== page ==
Parental DJ, Part 1

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Music is powerful. 

Powerful! 

Music touches us and affects our emotions in deep, subconscious ways.  Songs get stuck in our heads.  Song lyrics permanently embed into our memories and can be retrieved decades later.  Because of these emotional and mental powers, the songs that your kids learn are of utmost importance.

So who will be the gatekeeper for what music my kids enjoy?  I believe that would be me.  Here are a few principles that we’ve come up with for guiding the music selection that we put in front of our kids.   

First, Do No Harm…

First, the music you choose should not harm your kids.  There is a great verse about “whatever is true, noble, lovely, and excellent.”  The music they hear should not contain anything crass or suggestive.  It shouldn’t even demonstrate or glorify bad attitudes.  There should not be even a HINT of impropriety, as my mom used to say.

Harness the Force For Good

Remember, music is powerful!  It draws us in.  It gives us goose bumps and makes us feel powerful emotion.  It also helps us to lock in important memories.  We feel that it is our job that our kids are ‘soaked’ in the word of God.  Marinated, I like to say.  Music is one powerful tool for shaping their worldview, memorize Scripture, and challenging them to pursue leadership and noble things.  (More specifics in another post.)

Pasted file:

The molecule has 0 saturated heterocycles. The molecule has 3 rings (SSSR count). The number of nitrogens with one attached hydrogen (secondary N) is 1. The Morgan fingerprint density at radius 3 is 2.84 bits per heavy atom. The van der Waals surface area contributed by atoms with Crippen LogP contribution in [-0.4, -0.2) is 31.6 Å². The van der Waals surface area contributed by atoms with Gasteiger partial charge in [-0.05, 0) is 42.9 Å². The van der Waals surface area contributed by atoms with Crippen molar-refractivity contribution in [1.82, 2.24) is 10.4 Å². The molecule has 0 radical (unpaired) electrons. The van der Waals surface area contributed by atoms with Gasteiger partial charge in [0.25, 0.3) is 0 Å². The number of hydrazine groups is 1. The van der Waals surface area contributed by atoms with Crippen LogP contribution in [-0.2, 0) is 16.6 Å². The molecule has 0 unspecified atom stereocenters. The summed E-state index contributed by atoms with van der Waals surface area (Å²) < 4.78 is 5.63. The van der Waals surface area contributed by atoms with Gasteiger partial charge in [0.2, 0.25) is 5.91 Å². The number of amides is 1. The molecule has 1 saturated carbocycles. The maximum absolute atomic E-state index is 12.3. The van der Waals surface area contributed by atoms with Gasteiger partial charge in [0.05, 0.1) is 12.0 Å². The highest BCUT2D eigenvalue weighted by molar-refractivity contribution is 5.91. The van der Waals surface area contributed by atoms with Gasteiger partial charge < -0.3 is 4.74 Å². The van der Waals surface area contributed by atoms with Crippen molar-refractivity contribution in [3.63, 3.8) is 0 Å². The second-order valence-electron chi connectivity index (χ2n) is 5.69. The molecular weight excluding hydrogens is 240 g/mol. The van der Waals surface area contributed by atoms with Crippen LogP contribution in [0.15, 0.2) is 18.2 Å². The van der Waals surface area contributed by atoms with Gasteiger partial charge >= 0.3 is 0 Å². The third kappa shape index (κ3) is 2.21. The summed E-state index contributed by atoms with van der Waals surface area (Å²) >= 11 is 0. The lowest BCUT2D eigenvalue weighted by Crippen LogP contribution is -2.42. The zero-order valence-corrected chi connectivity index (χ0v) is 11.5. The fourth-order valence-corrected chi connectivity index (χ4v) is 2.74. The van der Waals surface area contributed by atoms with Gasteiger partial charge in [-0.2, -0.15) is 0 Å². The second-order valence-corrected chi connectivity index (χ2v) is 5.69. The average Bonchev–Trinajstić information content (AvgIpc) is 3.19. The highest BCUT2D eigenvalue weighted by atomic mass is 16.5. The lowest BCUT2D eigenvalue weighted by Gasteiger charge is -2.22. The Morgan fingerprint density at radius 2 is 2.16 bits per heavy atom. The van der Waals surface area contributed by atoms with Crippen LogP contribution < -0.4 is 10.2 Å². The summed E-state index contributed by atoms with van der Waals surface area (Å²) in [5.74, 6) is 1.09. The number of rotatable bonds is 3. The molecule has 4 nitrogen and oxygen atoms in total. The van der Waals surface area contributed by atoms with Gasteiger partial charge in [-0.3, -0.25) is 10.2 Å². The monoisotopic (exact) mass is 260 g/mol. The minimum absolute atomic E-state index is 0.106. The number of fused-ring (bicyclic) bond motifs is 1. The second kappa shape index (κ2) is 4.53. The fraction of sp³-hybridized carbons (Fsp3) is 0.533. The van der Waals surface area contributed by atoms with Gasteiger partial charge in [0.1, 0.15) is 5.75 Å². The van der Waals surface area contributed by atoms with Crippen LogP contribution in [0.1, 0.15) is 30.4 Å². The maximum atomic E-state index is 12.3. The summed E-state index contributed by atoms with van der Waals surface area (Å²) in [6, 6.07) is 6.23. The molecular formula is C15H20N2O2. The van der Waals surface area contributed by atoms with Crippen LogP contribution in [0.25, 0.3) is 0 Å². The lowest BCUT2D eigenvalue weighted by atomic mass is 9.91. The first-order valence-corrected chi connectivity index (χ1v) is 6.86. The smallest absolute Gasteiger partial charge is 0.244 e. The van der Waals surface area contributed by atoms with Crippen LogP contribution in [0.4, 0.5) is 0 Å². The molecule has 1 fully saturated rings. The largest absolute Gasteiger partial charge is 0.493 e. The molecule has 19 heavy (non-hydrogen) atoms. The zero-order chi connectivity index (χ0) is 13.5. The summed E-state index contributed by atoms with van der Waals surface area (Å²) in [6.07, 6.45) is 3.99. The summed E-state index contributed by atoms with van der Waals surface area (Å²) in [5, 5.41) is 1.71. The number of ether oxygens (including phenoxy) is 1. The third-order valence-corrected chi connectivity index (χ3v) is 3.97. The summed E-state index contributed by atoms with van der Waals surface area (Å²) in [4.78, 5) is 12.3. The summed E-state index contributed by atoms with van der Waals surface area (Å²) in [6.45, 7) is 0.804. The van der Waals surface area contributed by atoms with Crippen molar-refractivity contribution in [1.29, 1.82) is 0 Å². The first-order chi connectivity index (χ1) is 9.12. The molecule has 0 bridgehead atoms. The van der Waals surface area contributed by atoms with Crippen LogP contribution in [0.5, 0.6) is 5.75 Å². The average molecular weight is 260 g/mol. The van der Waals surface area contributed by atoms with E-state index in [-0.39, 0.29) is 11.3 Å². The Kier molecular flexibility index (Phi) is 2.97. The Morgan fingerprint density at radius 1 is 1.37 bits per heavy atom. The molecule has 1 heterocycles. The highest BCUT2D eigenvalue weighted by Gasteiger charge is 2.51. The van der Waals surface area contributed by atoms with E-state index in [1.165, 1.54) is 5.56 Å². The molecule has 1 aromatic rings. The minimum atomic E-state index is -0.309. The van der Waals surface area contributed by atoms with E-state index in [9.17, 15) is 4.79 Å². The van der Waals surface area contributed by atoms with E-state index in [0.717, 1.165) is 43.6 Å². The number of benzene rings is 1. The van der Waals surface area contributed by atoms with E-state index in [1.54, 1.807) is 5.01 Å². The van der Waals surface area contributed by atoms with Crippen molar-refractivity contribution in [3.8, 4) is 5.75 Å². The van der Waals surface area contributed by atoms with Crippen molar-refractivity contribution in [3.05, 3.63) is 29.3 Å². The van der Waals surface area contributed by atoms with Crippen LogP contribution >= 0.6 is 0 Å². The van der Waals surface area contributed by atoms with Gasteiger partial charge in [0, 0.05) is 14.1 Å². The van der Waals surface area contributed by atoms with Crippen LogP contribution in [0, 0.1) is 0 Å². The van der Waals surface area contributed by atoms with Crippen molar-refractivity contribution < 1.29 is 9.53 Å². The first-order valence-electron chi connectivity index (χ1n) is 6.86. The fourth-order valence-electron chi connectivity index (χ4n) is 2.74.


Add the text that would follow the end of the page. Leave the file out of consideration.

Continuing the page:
History and Perspective

The Best Of: Our entire economy pushes us to discard the old and buy new, as fast as we possibly can.  Because of that we have to actively reach back to ancient connections for stability and connection.  Purposefully select music to tie them back to ‘classics’ from different eras.  Classical music, hymns, patriotic songs, big band, jazz, Sinatra, Bing, Elvis, classic rock, disco (2 songs), country.  I think it is great to expose them to a variety of styles from a variety of eras.    When I first really got into music it was the beginning of the CD era.  On my limited budget, I almost always bought the Greatest Hits or Best Of, so that I would get 10-20 good songs for my purchase price.

Hymns:  One of my specific goals for our kids is that they know and love hymns.

Different Genres: When Dana and I go to weddings, we enjoy big band swing music, Cotton-Eyed Joe, YMCA, and the Cha-Cha Slide.  For an occasional night out we will attend a symphony or a musical.  I try to expose my kids to good songs from a variety of eras, so a playlist may include Yellow Submarine from The Beatles.  Jesus is Just Alright from DC Talk, You Can’t Always Get What You Want, and Rockin Robin.  This is a way that they can be well-rounded.  Some might call it cultured.  Others call it an appreciation for music.

Fun!!

Music can be so fun!  Dana and I have so enjoyed music throughout our lives in so many ways.  We have good memories from with singing in church, playing piano, band, choir, listening to tunes with our friends in high school, the dance at our wedding (still the best wedding party we’ve ever attended, in our humble opinions!), and dance parties in our home.  Music is fun!

Only You Can Prevent Mind Warping